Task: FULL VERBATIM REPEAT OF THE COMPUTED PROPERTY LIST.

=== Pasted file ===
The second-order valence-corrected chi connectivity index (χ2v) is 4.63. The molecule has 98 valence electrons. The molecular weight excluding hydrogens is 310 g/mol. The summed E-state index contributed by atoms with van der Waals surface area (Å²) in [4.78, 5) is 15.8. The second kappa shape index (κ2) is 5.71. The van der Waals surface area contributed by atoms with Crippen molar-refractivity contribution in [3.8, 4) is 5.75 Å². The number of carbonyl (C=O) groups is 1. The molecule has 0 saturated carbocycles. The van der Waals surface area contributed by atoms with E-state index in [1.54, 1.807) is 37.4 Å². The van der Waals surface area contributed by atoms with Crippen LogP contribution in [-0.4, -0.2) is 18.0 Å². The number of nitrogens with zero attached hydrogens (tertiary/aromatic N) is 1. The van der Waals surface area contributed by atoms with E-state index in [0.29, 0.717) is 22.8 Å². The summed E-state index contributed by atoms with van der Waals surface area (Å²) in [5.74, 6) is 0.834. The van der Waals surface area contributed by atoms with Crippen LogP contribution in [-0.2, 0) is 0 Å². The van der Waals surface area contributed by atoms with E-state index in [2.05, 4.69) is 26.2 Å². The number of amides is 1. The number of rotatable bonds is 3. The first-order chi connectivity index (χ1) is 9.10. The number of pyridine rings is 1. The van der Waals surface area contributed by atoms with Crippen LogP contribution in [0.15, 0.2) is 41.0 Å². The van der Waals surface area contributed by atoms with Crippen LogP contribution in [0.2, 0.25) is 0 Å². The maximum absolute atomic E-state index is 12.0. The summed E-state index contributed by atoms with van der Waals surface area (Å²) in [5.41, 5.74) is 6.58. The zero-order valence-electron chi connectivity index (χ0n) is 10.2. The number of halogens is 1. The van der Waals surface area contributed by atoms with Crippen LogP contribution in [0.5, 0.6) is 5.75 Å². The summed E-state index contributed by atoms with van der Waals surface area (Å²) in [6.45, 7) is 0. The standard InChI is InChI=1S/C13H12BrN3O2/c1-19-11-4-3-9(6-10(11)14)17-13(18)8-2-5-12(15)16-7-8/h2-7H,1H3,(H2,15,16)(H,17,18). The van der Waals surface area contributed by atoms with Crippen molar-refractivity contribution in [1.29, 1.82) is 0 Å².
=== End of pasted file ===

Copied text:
The second-order valence-corrected chi connectivity index (χ2v) is 4.63. The molecule has 98 valence electrons. The molecular weight excluding hydrogens is 310 g/mol. The summed E-state index contributed by atoms with van der Waals surface area (Å²) in [4.78, 5) is 15.8. The second kappa shape index (κ2) is 5.71. The van der Waals surface area contributed by atoms with Crippen molar-refractivity contribution in [3.8, 4) is 5.75 Å². The number of carbonyl (C=O) groups is 1. The molecule has 0 saturated carbocycles. The van der Waals surface area contributed by atoms with E-state index in [1.54, 1.807) is 37.4 Å². The van der Waals surface area contributed by atoms with Crippen LogP contribution in [-0.4, -0.2) is 18.0 Å². The number of nitrogens with zero attached hydrogens (tertiary/aromatic N) is 1. The van der Waals surface area contributed by atoms with E-state index in [0.29, 0.717) is 22.8 Å². The summed E-state index contributed by atoms with van der Waals surface area (Å²) in [5.74, 6) is 0.834. The van der Waals surface area contributed by atoms with Crippen LogP contribution in [-0.2, 0) is 0 Å². The van der Waals surface area contributed by atoms with E-state index in [2.05, 4.69) is 26.2 Å². The number of amides is 1. The number of rotatable bonds is 3. The first-order chi connectivity index (χ1) is 9.10. The number of pyridine rings is 1. The van der Waals surface area contributed by atoms with Crippen LogP contribution in [0.15, 0.2) is 41.0 Å². The van der Waals surface area contributed by atoms with Crippen LogP contribution in [0.2, 0.25) is 0 Å². The maximum absolute atomic E-state index is 12.0. The summed E-state index contributed by atoms with van der Waals surface area (Å²) in [5.41, 5.74) is 6.58. The zero-order valence-electron chi connectivity index (χ0n) is 10.2. The number of halogens is 1. The van der Waals surface area contributed by atoms with Crippen LogP contribution in [0.5, 0.6) is 5.75 Å². The summed E-state index contributed by atoms with van der Waals surface area (Å²) in [6.45, 7) is 0. The standard InChI is InChI=1S/C13H12BrN3O2/c1-19-11-4-3-9(6-10(11)14)17-13(18)8-2-5-12(15)16-7-8/h2-7H,1H3,(H2,15,16)(H,17,18). The van der Waals surface area contributed by atoms with Crippen molar-refractivity contribution in [1.29, 1.82) is 0 Å².